- New data breaches create more pressure on companies. Facebook is in the spotlight again, Maciel elucidated, as two large troves of Facebook user data posted publicly on Amazon cloud servers were discovered while researchers also found that Facebook also harvested private data (1.5 million e-mail addresses) without consent.
- Digital health in focus. Radunović explained that recommendations and updated legal frameworks have pushed digital health and health data into focus. The World Health Organization (WHO) published a guideline recommending ten ways in which countries can use digital health technology to improve people’s health. The WHO is also offering guidelines on the amount of screen-time for children as it impacts sleep and motorics. The French health ministry updated its legal framework for hosting health data, and in particular, the obligations for service providers and health practitioners when collecting and processing data. In next few months, we can expect digital health to be in increased focus.
Radunović then briefly enumerated the upcoming events in May, which included the fifth SEEDIG Annual Meeting and the 22nd Session of the Commission on Science and Technology for Development (CSTD). He also gave an overview of the upcoming activities of the GIP and DiploFoundation, which included publishing the April 2019 newsletter and the start of a new online course titled ‘Artificial Intelligence: Technology, Governance, and Policy Frameworks’.
Regulation of data flows in international discussions and negotiations, possible use of blockchain to avoid censorship, and the link between transparency and AI were among topics discussed during the interactive session of the briefing.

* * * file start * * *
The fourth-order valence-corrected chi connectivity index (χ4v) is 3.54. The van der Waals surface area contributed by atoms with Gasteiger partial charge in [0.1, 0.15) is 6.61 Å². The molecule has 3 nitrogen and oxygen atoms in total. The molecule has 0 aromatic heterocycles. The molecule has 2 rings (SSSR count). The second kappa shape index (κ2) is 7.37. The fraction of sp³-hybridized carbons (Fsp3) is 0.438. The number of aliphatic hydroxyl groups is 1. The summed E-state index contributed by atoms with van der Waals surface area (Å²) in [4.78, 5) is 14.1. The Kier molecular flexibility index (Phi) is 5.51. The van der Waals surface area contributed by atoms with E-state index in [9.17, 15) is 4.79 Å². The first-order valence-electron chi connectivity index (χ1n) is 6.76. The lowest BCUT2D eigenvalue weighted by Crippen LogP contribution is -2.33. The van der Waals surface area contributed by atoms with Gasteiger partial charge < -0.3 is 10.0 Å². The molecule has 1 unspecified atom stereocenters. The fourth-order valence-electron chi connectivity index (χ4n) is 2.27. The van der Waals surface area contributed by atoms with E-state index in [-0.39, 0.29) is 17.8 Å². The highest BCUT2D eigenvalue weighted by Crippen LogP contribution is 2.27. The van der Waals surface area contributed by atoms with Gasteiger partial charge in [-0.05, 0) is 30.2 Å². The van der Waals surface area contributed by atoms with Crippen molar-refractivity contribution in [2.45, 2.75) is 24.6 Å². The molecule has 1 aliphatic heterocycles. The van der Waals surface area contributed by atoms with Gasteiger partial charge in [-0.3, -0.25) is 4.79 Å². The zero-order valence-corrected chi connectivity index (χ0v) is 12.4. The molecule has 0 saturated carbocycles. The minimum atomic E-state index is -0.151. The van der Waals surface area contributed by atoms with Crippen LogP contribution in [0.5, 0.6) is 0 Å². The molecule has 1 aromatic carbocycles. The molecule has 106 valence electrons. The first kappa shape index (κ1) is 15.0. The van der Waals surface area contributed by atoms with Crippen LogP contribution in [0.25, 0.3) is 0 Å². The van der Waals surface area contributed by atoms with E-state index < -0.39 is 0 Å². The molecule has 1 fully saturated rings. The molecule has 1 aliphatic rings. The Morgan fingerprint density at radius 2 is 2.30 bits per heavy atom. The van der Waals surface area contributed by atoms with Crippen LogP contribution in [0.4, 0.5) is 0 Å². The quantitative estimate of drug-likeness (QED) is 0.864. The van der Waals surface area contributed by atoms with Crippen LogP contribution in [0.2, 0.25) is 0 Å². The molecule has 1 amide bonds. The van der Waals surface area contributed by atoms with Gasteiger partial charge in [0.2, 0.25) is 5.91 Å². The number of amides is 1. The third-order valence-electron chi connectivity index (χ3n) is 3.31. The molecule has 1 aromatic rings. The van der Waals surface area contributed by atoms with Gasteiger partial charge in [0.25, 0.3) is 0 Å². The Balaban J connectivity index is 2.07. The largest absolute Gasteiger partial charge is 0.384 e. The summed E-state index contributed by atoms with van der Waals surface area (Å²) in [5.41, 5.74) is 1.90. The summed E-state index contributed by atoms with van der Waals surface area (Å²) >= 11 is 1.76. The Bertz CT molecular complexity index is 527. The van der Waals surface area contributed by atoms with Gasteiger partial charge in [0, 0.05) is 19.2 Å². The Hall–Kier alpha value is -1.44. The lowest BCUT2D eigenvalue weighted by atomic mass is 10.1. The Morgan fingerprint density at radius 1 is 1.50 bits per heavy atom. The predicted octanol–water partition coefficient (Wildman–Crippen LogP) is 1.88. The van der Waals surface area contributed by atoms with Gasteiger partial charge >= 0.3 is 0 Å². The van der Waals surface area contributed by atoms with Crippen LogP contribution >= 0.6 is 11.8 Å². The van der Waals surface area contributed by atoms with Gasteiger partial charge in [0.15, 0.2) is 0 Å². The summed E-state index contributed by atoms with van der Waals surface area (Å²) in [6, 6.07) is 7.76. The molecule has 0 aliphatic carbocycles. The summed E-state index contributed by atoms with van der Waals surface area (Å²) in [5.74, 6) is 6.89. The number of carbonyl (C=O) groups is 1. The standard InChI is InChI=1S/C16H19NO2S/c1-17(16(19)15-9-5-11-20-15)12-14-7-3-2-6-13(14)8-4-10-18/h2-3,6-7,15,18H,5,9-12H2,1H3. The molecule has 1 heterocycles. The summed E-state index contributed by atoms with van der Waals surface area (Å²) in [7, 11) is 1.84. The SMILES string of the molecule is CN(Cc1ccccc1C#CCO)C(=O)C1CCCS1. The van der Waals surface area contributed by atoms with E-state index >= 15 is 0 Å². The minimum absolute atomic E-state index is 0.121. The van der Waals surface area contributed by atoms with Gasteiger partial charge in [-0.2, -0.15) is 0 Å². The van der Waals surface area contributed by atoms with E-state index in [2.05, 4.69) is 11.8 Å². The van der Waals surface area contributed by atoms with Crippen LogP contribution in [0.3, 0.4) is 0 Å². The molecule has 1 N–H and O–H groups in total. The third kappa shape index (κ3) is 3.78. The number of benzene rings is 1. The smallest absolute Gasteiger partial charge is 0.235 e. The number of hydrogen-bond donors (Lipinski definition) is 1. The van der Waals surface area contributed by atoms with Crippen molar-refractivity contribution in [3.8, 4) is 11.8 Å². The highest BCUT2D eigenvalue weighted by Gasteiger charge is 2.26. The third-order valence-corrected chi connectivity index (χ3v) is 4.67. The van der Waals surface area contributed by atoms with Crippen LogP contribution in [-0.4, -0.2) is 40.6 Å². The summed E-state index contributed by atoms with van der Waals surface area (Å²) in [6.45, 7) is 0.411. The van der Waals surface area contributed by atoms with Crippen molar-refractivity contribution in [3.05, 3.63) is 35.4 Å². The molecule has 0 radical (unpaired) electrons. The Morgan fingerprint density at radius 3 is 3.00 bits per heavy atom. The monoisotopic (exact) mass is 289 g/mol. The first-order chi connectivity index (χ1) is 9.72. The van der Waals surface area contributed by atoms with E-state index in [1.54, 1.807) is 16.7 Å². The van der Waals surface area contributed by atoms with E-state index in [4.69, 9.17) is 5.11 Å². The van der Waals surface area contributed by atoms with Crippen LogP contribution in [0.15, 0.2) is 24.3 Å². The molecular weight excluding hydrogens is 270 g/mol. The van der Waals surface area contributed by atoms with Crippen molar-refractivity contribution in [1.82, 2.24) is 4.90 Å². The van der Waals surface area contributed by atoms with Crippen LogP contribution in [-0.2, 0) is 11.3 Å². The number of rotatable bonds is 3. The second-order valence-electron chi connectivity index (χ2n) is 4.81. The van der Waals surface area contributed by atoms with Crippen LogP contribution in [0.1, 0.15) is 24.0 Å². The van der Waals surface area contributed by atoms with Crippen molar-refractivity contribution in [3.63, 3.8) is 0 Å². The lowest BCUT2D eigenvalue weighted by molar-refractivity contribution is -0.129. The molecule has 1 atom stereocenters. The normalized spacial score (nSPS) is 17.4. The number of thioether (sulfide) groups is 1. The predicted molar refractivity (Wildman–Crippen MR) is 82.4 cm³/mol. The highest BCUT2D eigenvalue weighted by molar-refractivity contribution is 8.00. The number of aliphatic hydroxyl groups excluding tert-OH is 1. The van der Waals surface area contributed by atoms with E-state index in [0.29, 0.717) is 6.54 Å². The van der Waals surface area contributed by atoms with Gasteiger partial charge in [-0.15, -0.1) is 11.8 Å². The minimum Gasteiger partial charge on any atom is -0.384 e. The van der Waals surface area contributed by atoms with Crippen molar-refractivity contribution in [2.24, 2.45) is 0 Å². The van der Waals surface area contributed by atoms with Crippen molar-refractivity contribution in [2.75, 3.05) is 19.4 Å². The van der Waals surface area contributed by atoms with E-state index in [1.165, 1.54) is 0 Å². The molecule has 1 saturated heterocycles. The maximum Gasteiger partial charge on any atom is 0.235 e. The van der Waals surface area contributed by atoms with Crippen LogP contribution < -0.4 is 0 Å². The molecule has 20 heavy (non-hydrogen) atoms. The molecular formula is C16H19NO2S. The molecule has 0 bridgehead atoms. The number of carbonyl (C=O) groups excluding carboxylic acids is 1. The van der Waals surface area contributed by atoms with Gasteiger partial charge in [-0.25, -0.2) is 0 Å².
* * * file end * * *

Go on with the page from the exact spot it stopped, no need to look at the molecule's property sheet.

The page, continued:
Grace Mutung’u gave updates from Africa. The African Continental Free Trade Agreement (AfCFTA) has come into force. Jumia, the largest e-commerce platform in Africa, has been listed in the New York Stock Exchange (NYSE) through an initial public offering (IPO). The Executive Director of the Collaboration on International ICT Policy for East and Southern Africa (CIPESA), Wairagala Wakabi, was detained at the Julius Nyerere International Airport in Tanzania.
Amrita Choudhury gave an overview of digital policy developments in Asia. The Australian government passed the Criminal Code Amendment (sharing of abhorrent violent material) Bill which makes a crime for social media platforms not to promptly remove abhorrent violent material shared by their users. The GSM Association (GSMA) launched The Mobile Economy Pacific Islands 2019 report which underscores the potential of mobile technology in the Pacific region. Tamworth will become the first fully integrated smart city in Australia.
Updates from the Middle East and North Africa were provided by Noha Fathy. Banned social messaging apps are reportedly hinder emergency relief in Iran. The Dubai Future Council on Artificial Intelligence held its first meeting in April 2019 and started discussions on how AI can be used to ‘enhance Dubai’s status as a future global city’.
Andre Edwards provided updates from the Caribbean region. A blockchain project focused on streamlining the agriculture value chain has been launched in Haiti. Orange’s French Caribbean subsea cable, which connects French Guiana with Martinique and Guadeloupe, was upgraded.